The XR6T's power rack and pinion steering arrangement is nicely weighted and doesn't tramline, but - like many cars in this class - there is some on-centre vagueness. The standard ABS brakes on the XR6T also do a fine job overall, though - given the low base price - we'd highly recommend buyers hand over an extra $2950 for the premium brake upgrade. This will improve safety, retained value and - of course - provides something else to stand back and perve at. The giant anchors would also be better suited to towing large loads; Ford say the XR6T manual is good for lugging up to 1200 kilograms, while the auto version is rated anywhere up to 1600 kilograms.

Comments from a Targa Tasmania Ace...

Consistent Targa Tasmania front-runner and ex-GT-R racer, Craig Dean, had some interesting driving impressions of the XR6T.

Craig admired the smoothness and progression of the engine, the steering direction, the chassis' ability to put the power down and the evenness of the drive - a feeling similar to having a Torsen-type diff. On the other hand, he thought the gear lever was positioned too far to the left, the gearshift was slow and the car plough understeered while cornering over a corrugated surface. He also added that an extra 1000 rpm of top-end torque would be nice; "something like in my twin-turbo race Supra"...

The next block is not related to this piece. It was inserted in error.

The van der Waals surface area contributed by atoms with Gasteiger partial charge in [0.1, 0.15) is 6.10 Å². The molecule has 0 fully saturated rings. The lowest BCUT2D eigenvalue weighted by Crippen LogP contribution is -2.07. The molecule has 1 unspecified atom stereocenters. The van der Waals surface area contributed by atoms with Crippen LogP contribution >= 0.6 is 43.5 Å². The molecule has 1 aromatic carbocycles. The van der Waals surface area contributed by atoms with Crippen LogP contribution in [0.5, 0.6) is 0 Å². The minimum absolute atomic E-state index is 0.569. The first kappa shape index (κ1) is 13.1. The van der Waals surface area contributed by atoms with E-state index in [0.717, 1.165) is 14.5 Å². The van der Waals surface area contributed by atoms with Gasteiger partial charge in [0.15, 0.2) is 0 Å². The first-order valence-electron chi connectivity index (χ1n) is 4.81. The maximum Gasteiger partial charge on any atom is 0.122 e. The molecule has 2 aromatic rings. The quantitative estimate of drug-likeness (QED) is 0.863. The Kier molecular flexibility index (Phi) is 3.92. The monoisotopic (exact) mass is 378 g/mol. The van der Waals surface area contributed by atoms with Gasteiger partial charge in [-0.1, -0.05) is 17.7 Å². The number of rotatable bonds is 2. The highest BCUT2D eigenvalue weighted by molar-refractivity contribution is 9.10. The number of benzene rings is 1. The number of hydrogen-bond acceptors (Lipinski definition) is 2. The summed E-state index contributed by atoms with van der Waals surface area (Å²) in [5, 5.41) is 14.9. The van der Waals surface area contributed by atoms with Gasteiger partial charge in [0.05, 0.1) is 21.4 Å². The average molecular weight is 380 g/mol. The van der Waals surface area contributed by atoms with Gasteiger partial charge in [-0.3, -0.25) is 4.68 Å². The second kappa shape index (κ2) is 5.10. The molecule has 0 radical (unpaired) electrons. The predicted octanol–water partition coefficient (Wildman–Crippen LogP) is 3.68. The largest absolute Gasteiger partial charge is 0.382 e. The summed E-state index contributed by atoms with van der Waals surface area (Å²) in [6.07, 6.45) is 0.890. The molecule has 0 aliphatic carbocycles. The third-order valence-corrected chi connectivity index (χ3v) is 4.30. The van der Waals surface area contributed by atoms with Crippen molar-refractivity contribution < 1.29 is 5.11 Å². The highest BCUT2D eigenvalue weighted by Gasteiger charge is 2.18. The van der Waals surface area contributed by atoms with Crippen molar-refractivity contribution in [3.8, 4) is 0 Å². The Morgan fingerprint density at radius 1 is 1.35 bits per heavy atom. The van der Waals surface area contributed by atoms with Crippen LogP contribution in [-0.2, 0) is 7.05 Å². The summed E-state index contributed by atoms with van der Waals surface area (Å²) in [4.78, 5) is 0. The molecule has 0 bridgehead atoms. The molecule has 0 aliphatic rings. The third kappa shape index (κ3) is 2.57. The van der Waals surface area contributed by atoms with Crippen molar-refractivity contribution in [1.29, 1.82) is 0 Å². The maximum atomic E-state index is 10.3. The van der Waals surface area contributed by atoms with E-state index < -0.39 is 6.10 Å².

And now onto the XR6 Turbo's body and interior...

Ford has made monumental improvements with the appeal of the new Falcon range. The BA is distinguished by its quad front headlights (which also happen to perform very well) and classy rear-end, while the Turbo model catches the eye with a tasteful body kit, driving lights, a chrome oval exhaust tip and 17 x 8 alloys. The lightening straight-line performance is given away by TURBO lettering on the bootlid and the intercooler nestled in the front air dam. Oh, and you'll be pleased to hear the XR6 body kit causes no ground clearance issues - not like one other local six-cylinder winged warrior recently tested...